Crews work to remove propane tankers after North Hoosick derailment
NORTH HOOSICK, N.Y. (WRGB) - Crews brought equipment in from Buffalo Thursday to work on getting the propane tankers that derailed Wednesday night upright, before clearing them from the scene in North Hoosick.
"Last night was complete devastation," said hazardous materials coordinator Ray Davis
Davis described Wednesday night's scene as train cars intermingled with each other - in frigid winter conditions.
"Very dark, and very cold," Davis said.
Crews worked overnight and all day Thursday, monitoring the potentially dangerous scene.
"Most of the challenges for the train crews were the cold, the lighting issues, but they were prepared," Davis said.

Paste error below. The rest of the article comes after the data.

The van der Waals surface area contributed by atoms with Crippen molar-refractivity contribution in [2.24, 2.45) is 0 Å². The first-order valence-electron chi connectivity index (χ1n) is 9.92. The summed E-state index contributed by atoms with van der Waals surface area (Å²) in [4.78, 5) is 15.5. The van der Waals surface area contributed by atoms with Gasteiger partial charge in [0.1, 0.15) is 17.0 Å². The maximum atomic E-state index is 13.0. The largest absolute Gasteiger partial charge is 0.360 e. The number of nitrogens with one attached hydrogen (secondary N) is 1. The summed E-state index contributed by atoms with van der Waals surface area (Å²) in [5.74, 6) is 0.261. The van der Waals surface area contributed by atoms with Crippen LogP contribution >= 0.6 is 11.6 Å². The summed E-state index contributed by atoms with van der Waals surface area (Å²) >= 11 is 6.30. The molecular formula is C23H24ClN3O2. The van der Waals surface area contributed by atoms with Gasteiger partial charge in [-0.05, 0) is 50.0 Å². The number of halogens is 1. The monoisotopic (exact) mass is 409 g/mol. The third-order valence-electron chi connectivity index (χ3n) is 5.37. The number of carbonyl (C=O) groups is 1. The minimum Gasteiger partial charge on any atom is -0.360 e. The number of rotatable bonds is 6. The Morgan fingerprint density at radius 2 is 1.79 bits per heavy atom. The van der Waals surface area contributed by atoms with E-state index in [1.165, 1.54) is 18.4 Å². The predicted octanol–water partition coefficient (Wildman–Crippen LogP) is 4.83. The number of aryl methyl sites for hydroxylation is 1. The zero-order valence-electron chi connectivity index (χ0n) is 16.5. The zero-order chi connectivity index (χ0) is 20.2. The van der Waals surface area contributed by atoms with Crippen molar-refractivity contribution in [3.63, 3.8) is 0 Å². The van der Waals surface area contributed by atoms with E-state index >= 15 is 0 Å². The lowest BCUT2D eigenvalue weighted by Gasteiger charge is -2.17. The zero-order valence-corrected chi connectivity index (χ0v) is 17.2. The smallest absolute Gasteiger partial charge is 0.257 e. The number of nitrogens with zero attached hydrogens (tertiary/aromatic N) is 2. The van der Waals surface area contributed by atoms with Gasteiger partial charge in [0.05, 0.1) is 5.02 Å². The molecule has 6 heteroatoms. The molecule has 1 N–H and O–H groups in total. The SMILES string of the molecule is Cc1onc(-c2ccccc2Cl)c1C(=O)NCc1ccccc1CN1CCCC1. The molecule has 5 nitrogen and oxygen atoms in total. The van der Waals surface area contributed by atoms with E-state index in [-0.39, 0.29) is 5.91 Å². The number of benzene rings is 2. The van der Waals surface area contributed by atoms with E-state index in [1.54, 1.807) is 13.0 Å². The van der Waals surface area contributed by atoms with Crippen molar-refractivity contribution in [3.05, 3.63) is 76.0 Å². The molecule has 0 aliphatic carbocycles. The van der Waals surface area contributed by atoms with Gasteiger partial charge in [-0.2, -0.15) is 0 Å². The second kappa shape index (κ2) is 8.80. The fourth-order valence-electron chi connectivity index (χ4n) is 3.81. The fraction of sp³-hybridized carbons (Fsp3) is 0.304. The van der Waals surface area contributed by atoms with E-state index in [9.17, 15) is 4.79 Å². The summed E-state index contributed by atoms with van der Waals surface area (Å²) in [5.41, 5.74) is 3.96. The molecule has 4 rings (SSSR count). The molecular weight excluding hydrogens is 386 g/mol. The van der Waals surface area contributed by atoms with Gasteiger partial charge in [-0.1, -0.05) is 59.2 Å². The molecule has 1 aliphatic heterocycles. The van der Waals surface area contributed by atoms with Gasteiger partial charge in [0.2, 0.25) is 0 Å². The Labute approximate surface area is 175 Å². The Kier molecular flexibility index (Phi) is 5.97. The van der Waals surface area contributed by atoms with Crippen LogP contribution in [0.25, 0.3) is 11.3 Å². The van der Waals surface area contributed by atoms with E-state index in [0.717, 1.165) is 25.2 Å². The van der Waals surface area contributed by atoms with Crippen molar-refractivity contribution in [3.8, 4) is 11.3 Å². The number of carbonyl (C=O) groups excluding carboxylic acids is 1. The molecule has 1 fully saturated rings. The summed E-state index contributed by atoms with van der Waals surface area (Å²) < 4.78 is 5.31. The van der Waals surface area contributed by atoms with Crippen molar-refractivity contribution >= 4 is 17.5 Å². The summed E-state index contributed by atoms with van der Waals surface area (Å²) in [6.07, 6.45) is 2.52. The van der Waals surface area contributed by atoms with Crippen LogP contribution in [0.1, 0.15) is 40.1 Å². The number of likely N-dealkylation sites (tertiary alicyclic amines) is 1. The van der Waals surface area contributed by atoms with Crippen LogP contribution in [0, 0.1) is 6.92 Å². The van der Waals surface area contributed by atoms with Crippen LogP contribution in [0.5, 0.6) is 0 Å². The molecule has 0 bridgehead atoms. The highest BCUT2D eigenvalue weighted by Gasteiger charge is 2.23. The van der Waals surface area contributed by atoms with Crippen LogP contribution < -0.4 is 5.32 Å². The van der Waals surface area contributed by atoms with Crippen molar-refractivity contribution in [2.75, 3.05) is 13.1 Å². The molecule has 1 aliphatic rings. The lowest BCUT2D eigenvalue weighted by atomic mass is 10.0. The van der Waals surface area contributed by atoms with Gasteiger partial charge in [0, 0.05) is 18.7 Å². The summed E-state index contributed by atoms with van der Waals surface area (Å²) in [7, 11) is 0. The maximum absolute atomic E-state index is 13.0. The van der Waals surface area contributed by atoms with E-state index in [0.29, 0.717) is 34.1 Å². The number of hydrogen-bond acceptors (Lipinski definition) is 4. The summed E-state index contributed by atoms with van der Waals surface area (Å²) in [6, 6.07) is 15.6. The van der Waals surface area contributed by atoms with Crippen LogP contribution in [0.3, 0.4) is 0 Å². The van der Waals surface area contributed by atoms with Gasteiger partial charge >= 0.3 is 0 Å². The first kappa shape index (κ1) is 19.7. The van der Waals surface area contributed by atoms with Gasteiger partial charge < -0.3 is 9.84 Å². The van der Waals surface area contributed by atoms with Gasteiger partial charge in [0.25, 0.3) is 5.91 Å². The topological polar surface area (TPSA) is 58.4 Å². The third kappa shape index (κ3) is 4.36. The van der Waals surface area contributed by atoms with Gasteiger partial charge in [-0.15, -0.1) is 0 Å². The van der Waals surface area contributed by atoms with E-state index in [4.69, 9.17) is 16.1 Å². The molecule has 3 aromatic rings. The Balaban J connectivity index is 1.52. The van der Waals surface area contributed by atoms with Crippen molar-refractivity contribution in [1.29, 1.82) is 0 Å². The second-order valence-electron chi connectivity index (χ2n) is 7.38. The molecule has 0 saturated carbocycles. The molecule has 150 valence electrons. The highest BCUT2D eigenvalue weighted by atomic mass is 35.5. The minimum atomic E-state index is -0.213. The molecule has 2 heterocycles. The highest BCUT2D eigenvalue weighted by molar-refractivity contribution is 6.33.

The freight train lost five cars off the track, three of which were propane tankers.
"The concentration now is on offloading the affected cars," Rensselaer County public safety director Jay Wilson said.
Public safety officials say moving those propane tanks safely are their main concern.
"We can't X-ray what we have here, " Wilson said. "We can look as best we can, we can evaluate."
They say they're keeping a close eye on the overturned tankers before turning them upright.
"We've monitored, we've had no leaks, as just want to make sure we have it covered," Wilson said.
Officials say the Vermont Railways train was heading toward a curve at the PanAm interchange point. They can't confirm if speed was a factor yet.
"They we're going at a yard speed which is typical walking up to 5/6 mph, were in the process of looking at the exact numbers," said Vermont Railways Vice President Selden Houghton.
Houghton says trains regularly travel this route. He says regardless of speed, conditions could have produced a perfect storm.
"When you look at the geography and soft ground it doesn't take much to end up with a situation like this," he said.
Officials say they hope to have the propane tankers cleared out by Friday night.